Further discussion of Michaels's claim would profit from examining a copy of the allegedly rejected paper. I suspect history will not have been kind to it.
 
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Ann K

Active Member
Now why is it the case that his papers are subject to a higher degree of scrutiny, as I'm not that familiar with the peer review process. AFAIK, this could mean that certain journals rejected his papers before he found one that was willing to publish it, not that he has papers that were never published by any journal at all.
If it is a scientific publication, he is going to have to have evidence for his conclusions. Although the occasional lemon gets through, in most cases peer reviewers (those with a high degree of familiarity with the subject) are not going to accept opinions or obviously cherry-picked data.

I suspect that his statement about a higher degree of scrutiny (if it is true at all and not just an excuse on his part for not getting it published) refers to the fact that overthrowing an overwhelming consensus is a serious matter, one which requires very solid evidence sufficient to invalidate the mountains of evidence which already exist to the contrary.

His statement throwing politics into the mix is unfortunate, and probably more indicative of his own political bias. Politics has no legitimate place in scientific study, but that camel's nose is well and truly under the tent.
 

TheNZThrower

Active Member
Anyways, The Epoch Times claim that in Michael's book, he claimed that the governor of Virginia has demanded he can no longer speak on the issue as a state climatologist:
Because he insisted that changes in the climate would not lead to disaster — and this optimistic stance was inconsistent with the consensus dogma — he was told one day by the governor of Virginia that he could not speak on global warming as a state climatologist. He ultimately chose to resign.
Looking to contemporary articles, DesmogBlog claims that this was a result of conflicts of interest between Michaels and an electricity co-operative (IREA) that gets most of its power from coal:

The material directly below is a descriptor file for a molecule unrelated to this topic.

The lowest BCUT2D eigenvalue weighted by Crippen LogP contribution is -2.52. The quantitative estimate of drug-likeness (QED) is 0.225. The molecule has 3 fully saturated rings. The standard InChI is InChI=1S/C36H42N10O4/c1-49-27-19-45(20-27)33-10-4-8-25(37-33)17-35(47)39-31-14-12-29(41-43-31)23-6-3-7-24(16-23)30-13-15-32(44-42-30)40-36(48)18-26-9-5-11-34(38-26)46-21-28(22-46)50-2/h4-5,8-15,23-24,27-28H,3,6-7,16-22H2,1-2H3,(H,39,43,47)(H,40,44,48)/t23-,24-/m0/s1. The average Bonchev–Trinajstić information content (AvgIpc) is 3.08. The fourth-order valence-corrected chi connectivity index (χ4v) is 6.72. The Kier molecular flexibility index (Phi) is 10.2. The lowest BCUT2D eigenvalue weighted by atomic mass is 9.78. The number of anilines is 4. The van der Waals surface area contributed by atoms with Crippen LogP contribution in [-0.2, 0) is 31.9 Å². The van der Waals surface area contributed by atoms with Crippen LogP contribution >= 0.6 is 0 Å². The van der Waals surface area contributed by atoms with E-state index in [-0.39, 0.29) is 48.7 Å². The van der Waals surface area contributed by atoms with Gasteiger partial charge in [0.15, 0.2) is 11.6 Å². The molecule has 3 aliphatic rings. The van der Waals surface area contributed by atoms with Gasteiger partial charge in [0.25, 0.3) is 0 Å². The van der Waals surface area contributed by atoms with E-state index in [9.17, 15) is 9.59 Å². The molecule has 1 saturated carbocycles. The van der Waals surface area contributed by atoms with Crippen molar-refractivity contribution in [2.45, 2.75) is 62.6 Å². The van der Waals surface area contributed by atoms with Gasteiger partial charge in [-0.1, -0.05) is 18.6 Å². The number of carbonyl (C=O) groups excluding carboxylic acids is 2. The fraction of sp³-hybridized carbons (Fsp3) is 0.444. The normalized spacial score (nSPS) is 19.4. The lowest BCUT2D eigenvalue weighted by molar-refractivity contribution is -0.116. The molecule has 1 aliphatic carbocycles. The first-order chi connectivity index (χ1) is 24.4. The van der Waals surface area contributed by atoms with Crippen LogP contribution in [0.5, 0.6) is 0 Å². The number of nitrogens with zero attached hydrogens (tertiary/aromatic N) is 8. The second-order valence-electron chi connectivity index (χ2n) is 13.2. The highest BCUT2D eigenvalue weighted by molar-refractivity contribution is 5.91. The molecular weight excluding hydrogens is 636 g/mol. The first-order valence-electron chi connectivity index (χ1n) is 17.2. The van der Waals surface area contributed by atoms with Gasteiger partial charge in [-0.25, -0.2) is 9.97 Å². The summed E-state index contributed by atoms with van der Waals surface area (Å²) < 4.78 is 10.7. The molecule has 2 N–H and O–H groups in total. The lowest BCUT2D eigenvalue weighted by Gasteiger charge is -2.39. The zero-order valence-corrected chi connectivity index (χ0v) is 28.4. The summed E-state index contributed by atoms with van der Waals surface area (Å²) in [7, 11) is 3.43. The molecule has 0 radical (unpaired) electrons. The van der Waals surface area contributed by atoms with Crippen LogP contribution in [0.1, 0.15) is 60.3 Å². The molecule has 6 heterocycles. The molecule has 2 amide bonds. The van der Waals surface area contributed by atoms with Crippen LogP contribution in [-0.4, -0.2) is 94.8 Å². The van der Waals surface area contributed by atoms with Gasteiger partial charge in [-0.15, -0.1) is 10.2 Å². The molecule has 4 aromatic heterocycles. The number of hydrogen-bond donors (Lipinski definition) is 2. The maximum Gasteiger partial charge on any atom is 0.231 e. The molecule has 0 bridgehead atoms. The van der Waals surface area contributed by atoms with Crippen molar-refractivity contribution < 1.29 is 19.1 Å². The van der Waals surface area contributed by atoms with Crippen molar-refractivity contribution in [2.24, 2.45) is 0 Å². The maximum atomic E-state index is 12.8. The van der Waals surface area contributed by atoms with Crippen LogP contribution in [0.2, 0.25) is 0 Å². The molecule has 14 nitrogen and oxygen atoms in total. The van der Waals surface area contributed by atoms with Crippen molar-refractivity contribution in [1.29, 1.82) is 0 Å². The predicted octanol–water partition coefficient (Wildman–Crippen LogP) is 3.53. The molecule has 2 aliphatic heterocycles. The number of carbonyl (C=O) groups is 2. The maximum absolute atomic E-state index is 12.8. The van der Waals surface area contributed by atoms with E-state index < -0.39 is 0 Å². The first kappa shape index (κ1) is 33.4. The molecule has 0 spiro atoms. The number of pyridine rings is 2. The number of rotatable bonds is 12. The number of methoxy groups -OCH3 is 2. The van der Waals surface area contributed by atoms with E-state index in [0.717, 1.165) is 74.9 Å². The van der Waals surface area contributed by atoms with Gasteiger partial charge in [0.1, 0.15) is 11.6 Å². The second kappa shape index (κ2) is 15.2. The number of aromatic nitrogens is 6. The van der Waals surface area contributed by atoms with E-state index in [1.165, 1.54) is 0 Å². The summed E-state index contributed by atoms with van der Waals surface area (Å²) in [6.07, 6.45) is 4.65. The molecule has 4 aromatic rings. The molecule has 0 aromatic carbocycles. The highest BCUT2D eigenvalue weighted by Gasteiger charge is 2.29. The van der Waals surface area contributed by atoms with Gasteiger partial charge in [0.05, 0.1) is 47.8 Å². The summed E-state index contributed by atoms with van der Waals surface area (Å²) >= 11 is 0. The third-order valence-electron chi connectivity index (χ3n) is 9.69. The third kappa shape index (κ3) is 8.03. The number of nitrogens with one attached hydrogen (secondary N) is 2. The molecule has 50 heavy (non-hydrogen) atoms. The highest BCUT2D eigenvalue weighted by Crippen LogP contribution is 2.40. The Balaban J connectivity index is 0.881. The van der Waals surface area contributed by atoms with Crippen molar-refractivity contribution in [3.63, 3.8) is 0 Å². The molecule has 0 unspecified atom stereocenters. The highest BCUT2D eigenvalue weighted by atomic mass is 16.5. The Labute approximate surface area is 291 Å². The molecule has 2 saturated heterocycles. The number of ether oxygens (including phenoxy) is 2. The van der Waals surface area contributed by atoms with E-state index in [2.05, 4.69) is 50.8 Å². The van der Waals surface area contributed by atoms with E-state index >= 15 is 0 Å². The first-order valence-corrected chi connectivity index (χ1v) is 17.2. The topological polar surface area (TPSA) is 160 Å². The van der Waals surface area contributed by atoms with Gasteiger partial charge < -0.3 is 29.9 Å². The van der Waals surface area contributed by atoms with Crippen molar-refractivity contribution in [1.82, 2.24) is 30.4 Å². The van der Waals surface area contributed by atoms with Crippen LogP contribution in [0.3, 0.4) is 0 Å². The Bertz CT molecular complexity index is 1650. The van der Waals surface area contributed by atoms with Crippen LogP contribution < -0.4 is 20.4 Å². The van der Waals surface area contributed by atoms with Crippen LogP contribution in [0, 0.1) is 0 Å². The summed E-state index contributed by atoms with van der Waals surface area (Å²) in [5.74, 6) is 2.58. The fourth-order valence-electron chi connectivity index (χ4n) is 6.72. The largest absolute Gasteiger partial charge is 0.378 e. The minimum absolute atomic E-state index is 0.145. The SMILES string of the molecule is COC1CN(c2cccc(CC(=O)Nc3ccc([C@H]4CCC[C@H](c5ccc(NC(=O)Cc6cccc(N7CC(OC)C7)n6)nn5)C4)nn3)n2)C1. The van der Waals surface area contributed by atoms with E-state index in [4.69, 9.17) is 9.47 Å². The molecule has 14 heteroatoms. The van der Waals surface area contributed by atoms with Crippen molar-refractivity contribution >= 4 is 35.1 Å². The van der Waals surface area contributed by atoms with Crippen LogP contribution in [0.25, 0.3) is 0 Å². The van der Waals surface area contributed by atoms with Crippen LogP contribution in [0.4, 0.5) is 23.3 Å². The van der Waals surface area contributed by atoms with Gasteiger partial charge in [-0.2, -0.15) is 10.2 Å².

DeSmogBlog and ABC News uncovered a leaked memo written by the president of the Intermountain Rural Electrical Association that linked to Patrick Michaels’ consulting firm.

In the memo, Stan Lewandowski, General Manager of IREA discusses a coordinated campaign by Koch Industries, the Competitive Enterprise Institute, Michaels, and other key groups to push back against “alarmism” on climate change: (emphasis added)...
They then quote the Washington Post, who mentioned that the governor of Virginia requested he not use the title of State Climatologist when conducting his consulting business:
This summer, news reports revealed that Michaels had asked for money for his research from coal-burning utilities. Such companies often are criticized for emitting pollutants that lead to global warming, and critics have said this fundraising proves that Michaels's views are calculated to please his financial backers. Michaels said it doesn't prove anything.

"I was working on climate change long before I worked as a consultant" to outside groups, he wrote in an e-mail to The Washington Post, "and my views have been quite consistent over that period."

After the fundraising reports came out, the Kaine administration investigated how Michaels had come by his title, and officials determined that he worked for the university, not the governor. So they sent Michaels a letter asking him to make it clear that he was not speaking for the state during his "outside activities" or consulting.
So whaddya guys make of it? Is there any information I may have missed?
 

Mendel

Senior Member.
The Epoch Times claim that in Michael's book, he claimed that the governor of Virginia has demanded he can no longer speak on the issue as a state climatologist:
I'm not sure how much bearing this has on the original claim. The use of a title (or not) doesn't seem like much of a censorship issue to me.
 

Ann K

Active Member
They then quote the Washington Post, who mentioned that the governor of Virginia requested he not use the title of State Climatologist when conducting his consulting business:
it sounds as if he tried to use an official state title in conducting his personal business, which is definitely a no-no. It smacks suspiciously of two different problems: touting his own importance, and a nudge-and-wink statement of "Hire me, I have influence".